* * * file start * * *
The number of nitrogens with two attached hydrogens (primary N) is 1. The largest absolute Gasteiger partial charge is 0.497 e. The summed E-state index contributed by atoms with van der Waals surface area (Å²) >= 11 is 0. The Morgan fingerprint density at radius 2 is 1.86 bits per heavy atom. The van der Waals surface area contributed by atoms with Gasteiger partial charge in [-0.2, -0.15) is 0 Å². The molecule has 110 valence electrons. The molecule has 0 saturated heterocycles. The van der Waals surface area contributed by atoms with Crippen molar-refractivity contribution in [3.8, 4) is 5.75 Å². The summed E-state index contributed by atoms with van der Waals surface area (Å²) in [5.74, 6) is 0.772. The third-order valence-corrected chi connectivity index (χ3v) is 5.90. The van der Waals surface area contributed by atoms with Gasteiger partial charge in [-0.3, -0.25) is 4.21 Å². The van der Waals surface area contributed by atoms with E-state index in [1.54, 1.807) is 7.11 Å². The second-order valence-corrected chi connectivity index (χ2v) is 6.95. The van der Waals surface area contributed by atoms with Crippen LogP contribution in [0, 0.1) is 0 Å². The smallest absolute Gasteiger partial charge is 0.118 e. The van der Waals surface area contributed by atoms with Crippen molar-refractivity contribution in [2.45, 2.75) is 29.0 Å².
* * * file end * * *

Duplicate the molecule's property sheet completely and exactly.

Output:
The number of nitrogens with two attached hydrogens (primary N) is 1. The largest absolute Gasteiger partial charge is 0.497 e. The summed E-state index contributed by atoms with van der Waals surface area (Å²) >= 11 is 0. The Morgan fingerprint density at radius 2 is 1.86 bits per heavy atom. The van der Waals surface area contributed by atoms with Gasteiger partial charge in [-0.2, -0.15) is 0 Å². The molecule has 110 valence electrons. The molecule has 0 saturated heterocycles. The van der Waals surface area contributed by atoms with Crippen molar-refractivity contribution in [3.8, 4) is 5.75 Å². The summed E-state index contributed by atoms with van der Waals surface area (Å²) in [5.74, 6) is 0.772. The third-order valence-corrected chi connectivity index (χ3v) is 5.90. The van der Waals surface area contributed by atoms with Gasteiger partial charge in [-0.3, -0.25) is 4.21 Å². The van der Waals surface area contributed by atoms with E-state index in [1.54, 1.807) is 7.11 Å². The second-order valence-corrected chi connectivity index (χ2v) is 6.95. The van der Waals surface area contributed by atoms with Crippen LogP contribution in [0, 0.1) is 0 Å². The smallest absolute Gasteiger partial charge is 0.118 e. The van der Waals surface area contributed by atoms with Crippen molar-refractivity contribution in [2.45, 2.75) is 29.0 Å².